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What can we learn about ourselves from the career of General Petraeus?

11 November 2012

Summary: Any leader both reflects and magnifies his followers. That’s doubly so for a star in trouble times like ours. we can learn much about America, about ourselves, from the ascent and crash of General Petraeus. This brief note recaps his career and draws one lesson. Note your conclusions in the comment!

I want your children for my wars!

Historians might use the career of General Petraeus as a microcosm of our America. Our most lionized General is a familiar figure in military history: dashing appearance, charismatic, skillful bureaucratic warfare and public relations — but usually wrong on the battlefield.

The best known in our history is George McClellan (who ran against Lincoln in 1864; Tom Ricks sees him at the 6th worst general in US history). After Korea these became markers of failures in our failed wars. Remember Vietnam: Maxwell Taylor (another scholar-general), William Westmoreland, and Creighton Abrams? Each hailed as Übermensch, until they fell.

As Tom Engelhard shows in ”Petraeus, Falling Upwards — The Petraeus Story“ (TomDispatch, 30 April 2008), Petraeus’ record is largely one of military failure. His early days in Iraq, the COIN manual (now largely discredited), the mostly fake “Iraq Surge” success, the doomed from the start Afghanistan “surge” — Petraeus pops like a milestone along the road of our disastrous wars.

The difference between McClellan and Petraeus is that 19th century American’s made excuses for McClellan’s failures — but saw Petraeus’ failures as successes. An early example of this — our eagerness to be fooled — was in the Petraeus-Crocker hearing: see Congress shows us how our new government works (14 April 2008). Institutional failure all around.

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Now we enter the next (but perhaps not the last) act in the Petraeus story, the sad applause for this sad episode in this interesting man’s life: “Petraeus scandal is reported with compelled veneration of all things military“, Glenn Greenwald, The Guardian, 10 November 2012 — “The reverence for the former CIA Director is part of a wider religious-like worship of the national security state.”

We can run a tentative scorecard for the wars marking the general’s career, in which he was a key player.

  • The Iraq war has ended in almost total failure for the US, as our expenditure of blood and money produced few or no gains for America.
  • The Afghanistan War nears its end, after 26 years (starting the clock with our provision of Stingers to the Mujahideen.
  • Most recently he re-tasked the already defective intelligence resources of the CIA, turning it even more thoroughly into a paramilitary force. Petraeus’ contribution to closing America’s eyes.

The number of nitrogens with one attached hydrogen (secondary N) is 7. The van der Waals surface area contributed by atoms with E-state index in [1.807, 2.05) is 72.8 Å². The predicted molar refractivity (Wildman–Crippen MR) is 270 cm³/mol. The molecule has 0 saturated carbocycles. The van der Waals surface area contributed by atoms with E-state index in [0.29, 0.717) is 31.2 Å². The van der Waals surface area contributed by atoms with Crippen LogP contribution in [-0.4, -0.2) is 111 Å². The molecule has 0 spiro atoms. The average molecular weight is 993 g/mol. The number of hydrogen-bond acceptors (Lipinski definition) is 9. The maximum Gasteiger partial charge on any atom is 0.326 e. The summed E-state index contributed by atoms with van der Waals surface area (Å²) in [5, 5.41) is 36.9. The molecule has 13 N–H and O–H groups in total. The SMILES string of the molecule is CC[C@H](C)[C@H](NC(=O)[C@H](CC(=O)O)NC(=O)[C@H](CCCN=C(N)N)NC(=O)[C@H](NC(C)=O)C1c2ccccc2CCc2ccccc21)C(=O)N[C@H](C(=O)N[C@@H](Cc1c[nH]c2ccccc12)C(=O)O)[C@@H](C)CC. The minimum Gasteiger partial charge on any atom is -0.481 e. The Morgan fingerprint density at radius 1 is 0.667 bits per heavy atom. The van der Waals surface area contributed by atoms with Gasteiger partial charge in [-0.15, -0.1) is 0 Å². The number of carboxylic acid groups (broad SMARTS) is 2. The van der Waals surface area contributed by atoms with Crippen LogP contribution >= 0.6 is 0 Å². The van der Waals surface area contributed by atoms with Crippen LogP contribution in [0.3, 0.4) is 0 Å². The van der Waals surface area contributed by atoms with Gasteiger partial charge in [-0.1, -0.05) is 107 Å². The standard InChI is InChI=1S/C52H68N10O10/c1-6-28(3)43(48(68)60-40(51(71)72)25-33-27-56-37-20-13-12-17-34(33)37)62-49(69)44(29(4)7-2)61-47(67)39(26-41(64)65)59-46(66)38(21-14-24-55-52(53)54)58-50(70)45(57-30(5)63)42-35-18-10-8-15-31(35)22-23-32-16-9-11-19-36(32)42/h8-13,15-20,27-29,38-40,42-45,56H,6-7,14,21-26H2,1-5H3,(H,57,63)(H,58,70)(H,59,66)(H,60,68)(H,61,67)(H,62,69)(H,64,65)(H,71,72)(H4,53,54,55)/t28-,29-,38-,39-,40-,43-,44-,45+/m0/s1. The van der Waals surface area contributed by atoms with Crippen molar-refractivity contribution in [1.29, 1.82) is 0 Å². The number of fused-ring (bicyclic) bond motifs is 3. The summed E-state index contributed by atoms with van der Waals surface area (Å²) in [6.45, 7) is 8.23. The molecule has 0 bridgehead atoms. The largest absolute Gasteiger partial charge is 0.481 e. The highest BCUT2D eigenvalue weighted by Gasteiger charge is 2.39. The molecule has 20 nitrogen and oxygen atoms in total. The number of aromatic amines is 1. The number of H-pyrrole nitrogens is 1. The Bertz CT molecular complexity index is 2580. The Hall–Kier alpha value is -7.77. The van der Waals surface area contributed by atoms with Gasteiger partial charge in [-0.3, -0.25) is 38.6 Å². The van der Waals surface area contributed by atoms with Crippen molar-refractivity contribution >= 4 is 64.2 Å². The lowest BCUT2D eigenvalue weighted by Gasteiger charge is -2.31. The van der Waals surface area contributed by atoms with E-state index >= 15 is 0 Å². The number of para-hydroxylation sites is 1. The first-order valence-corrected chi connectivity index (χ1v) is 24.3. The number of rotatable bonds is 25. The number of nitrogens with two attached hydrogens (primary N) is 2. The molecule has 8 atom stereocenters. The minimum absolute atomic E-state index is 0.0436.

Some future historians will grow famous investigating his career. Perhaps our children will learn from it, and avoid our mistakes. Too bad we cannot learn from our own experiences.

Updates to the story

(a) See a scorecard run by ex-CIA analyst Ray McGovern: “Pundit Tears for Petraeus’s Fall“.

(b) Spencer Ackerman gives a mea culpa: “How I Was Drawn Into the Cult of David Petraeus“, Wired, 11 November 2012 — No evidence that Ackerman realizes this is a structural problem, and that he’ll fall for the next Übermensch the flacks at DoD manufacture.

(c) Brilliant analysis by Bernard Finel (Assoc Prof, National War College): “The Real Sin in the Petraeus Case”. His conclusion touches on a long-standing theme of this website:

Worse, Petraeus’ legacy on civil-military relations is likely to endure. He showed how easy it is for a military leader to act as a policy maker, to wage a deliberate campaign of manipulation and propaganda against the American public. Petraeus’ conduct since 2004 has been profoundly anti-democratic. He’s been a cancer on civil-military relations. My main hope now is that instead of focusing on salacious details, we can instead shine a harsh light on the “age of Petraeus” and its destructive legacy.

(d) Incisive analysis by Michael Hastings (author of the famous Rolling Stone article about General McChrystal) at BuzzFeed: “The Sins Of General David Petraeus” — “Petraeus seduced America. We should never have trusted him.” Hastings reveals to a mass audience history about our wars that has long been hidden by the news media.

(e) The bottom line about Petraeus by Douglas MacGregor (Colonel, US Army, retired), from “Fall of the House of Petraeus?“, Kelley B. Vlahos, 13 November 2012:

How does an officer with no personal experience of direct fire combat in Panama or Desert Storm become a division [commander] in 2003, a man who shamelessly reinforced whatever dumb idea his superior advanced regardless of its impact on soldiers, let alone the nation, a man who served repeatedly as a sycophantic aide de camp, military assistant and executive officer to four stars get so far? How does the same man who balked at closing with and destroying the enemy in 2003 in front of Baghdad agree to sacrifice more than a thousand American lives and destroy thousands of others installing Iranian national power in Baghdad with a surge that many in and out of uniform warned against? Then, how does this same man repeat the self-defeating tactics one more time in Afghanistan?

The answer is simple: Petraeus was always a useful fool in the Leninist sense for his political superiors — [Paul] Wolfowitz, [Donald] Rumsfeld, and [Bob] Gates. And that is precisely how history will judge him.

(f) Note the chorus from Petraeus insiders I never understood why Broadwell was so close to the General. It was an office romance; the insiders usually know. The frequent mention of the tight outfits is a tell that they understood the play (however politically incorrect it is to mention this).

Is this America’s future, endless war?

For More Information

About the “surge” in Iraq:

Articles about FM 3-24 – the COIN manual: